- The assumption that the verification of a scientific theory is a function of its ability to maximize explanatory coherence (a la C.S. Peirce, Gilbert Harman, Paul Thagard, William Lycan, etc.) as I have demonstrated in 'Rationology 101' by resolving a number of rationality paradoxes (rational irrationality, cognitive vs. practical rationality conflict, the "rationality debate", the Prisoners' Dilemma, etc.) based on an implication of the premise that 'feelings of worthlessness' are a maladaptive byproduct of the evolution of rationality.
Doubts about the "standard picture"
If one assumes, as I have conjectured (e.g., here), that feelings of worthlessness are not so much an adaptation as a maladaptive byproduct of the evolution of rationality in the sense of resulting from a more objective understanding of how the world is put together, it seems to follow that the "standard picture" (Stein) of rationality is mistaken. 'Being rational' is not so much a matter of slavishly conforming to established rules of inference (a process) as a matter of 'being able to "see" what is going on' as a result of reasoning that has already transpired, whether one's own, or culturally acquired (the product of a process). If so then, rather than an assessment of one's reasoning, our common sense rationality ascriptions might better be construed as appraisals of a mental map of sorts in which the cognitive component of this "seeing" correlates with the extent to which the map is comprised of beliefs that accurately and coherently represent reality including, among many other things, beliefs about how to acquire beliefs that accurately and coherently represent reality (reflected in how well one reasons).
Since in this view 'being rational' is likely to be a matter of degree, this would also mean that when we refer to an individual as "rational" or "irrational" that we are probably just expressing a rough appraisal of how this individual's mental map compares to the norm. For this reason, I do not believe we should construe experimental evidence that humans routinely violate established rules of inference as evidence that humans are irrational, as some have seemed to suggest (e.g., Tversky and Kahneman 1972; Nisbett and Borgida 1976; Slovic et al. 1976; etc.),* but rather as evidence that expert opinion might be relatively more rational than the norm (in terms of 'being able to "see" what is going on') where such matters are concerned. However, this can be a two edged sword in that, given our common sense understanding that rationality and logic are by no means synonymous, and our common sense understanding that, come hell or high water, ordinary human beings are the standard for what qualifies as rational, some might argue that expert opinion has been relatively less rational than the norm with regard to its longstanding love affair with the "standard picture".**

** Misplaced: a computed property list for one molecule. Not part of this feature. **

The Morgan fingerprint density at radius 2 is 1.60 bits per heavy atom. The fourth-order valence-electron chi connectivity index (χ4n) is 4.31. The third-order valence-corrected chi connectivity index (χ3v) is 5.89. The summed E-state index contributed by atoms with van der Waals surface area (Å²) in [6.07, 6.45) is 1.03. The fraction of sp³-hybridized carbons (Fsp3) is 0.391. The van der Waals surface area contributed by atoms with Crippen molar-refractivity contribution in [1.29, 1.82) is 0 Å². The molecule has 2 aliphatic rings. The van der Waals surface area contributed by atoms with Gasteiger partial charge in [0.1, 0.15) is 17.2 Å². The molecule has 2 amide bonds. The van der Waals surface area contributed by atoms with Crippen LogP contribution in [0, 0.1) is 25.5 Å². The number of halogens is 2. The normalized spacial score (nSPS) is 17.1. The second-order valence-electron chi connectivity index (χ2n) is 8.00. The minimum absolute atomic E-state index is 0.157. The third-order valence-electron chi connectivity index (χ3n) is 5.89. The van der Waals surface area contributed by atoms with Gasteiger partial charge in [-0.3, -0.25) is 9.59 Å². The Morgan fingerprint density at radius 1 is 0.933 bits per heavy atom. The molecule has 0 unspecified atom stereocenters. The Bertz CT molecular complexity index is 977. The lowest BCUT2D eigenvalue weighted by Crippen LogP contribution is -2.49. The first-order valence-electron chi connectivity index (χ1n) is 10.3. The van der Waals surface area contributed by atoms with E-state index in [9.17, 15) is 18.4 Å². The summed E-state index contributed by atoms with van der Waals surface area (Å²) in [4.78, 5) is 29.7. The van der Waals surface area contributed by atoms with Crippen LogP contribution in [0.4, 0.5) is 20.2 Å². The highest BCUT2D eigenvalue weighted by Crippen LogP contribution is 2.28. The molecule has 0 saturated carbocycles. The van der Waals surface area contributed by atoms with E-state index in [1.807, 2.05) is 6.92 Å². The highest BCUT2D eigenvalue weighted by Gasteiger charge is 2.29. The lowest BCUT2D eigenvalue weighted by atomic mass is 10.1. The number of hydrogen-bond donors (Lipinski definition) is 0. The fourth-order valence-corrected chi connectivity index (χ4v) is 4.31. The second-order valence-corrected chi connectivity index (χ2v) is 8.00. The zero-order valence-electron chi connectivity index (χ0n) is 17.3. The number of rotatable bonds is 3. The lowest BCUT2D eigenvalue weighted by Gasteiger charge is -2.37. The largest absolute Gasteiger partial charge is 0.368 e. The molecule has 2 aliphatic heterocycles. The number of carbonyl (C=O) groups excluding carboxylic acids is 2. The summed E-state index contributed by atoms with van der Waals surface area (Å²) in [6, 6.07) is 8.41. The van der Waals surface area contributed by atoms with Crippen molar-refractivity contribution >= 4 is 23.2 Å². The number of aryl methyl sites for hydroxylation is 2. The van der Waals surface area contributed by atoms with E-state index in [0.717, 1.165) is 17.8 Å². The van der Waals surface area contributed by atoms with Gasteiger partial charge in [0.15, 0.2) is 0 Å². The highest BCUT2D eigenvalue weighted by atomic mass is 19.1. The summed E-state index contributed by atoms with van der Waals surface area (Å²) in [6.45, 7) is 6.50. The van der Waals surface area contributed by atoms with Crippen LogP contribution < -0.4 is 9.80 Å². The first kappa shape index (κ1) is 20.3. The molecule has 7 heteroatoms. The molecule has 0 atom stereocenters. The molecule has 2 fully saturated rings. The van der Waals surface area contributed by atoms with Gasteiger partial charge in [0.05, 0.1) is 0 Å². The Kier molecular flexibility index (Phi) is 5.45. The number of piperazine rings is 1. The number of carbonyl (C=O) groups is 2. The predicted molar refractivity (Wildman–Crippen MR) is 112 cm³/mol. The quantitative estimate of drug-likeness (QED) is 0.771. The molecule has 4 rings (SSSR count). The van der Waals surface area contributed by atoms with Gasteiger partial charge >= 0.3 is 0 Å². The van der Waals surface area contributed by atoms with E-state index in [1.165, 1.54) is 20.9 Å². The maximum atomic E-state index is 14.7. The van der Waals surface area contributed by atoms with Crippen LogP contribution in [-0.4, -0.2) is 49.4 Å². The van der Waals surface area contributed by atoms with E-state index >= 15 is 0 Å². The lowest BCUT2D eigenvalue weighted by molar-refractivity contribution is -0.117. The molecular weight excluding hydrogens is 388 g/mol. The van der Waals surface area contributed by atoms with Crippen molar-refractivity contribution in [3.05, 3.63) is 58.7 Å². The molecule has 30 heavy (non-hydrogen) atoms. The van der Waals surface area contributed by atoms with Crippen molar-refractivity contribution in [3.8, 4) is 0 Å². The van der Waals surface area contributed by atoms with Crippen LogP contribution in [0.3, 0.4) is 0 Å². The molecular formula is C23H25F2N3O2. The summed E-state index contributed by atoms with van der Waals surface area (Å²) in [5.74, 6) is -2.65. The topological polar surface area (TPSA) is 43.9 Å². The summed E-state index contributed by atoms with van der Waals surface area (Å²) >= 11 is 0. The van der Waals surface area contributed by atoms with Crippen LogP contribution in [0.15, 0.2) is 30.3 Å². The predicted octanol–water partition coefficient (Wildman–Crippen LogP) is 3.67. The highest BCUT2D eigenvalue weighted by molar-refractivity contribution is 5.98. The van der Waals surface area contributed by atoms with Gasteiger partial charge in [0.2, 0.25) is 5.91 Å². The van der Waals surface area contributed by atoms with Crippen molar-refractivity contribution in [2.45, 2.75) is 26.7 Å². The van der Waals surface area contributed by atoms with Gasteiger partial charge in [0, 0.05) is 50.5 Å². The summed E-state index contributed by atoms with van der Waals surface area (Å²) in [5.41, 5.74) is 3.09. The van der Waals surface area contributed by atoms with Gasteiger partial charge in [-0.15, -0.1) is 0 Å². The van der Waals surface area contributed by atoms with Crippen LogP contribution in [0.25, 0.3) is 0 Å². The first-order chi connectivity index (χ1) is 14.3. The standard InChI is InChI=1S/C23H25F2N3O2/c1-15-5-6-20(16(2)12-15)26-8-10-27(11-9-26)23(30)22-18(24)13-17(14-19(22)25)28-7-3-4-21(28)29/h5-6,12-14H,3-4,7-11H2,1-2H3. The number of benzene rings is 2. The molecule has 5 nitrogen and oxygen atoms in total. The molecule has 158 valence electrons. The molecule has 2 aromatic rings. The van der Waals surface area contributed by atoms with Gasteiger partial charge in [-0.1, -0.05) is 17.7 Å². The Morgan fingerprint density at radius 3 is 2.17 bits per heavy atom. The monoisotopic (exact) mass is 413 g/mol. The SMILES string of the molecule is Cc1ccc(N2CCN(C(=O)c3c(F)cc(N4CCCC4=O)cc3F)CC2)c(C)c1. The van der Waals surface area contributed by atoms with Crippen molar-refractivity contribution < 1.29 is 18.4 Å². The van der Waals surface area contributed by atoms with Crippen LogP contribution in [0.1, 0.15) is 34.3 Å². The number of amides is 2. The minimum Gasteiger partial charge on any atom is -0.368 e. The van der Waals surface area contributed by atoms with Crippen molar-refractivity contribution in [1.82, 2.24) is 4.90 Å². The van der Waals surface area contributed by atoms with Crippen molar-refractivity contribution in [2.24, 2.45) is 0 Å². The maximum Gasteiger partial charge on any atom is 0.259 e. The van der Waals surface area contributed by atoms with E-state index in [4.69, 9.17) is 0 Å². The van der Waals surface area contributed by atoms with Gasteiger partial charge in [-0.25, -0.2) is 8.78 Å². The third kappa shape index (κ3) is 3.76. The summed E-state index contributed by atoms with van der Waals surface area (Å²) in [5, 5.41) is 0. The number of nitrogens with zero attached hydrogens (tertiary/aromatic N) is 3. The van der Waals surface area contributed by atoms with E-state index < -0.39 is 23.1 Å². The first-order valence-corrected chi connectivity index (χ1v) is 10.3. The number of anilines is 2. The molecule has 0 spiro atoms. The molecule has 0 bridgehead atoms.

*Cohen, L. Jonathan (1981), 'Can Human Irrationality Be Experimentally Demonstrated?', Behavioral and Brain Sciences, 4: 317-370; 6: 487-533; 10: 311-13
**Indeed, as is so often the case, I suspect the lover in question may have been blinded by lust, on this occasion, the lust to reduce mind to matter via the reduction of rationality to logic/ rules/ processes/ principles/ procedures, etc. that can be instantiated in a computer (so-called cognitive "science").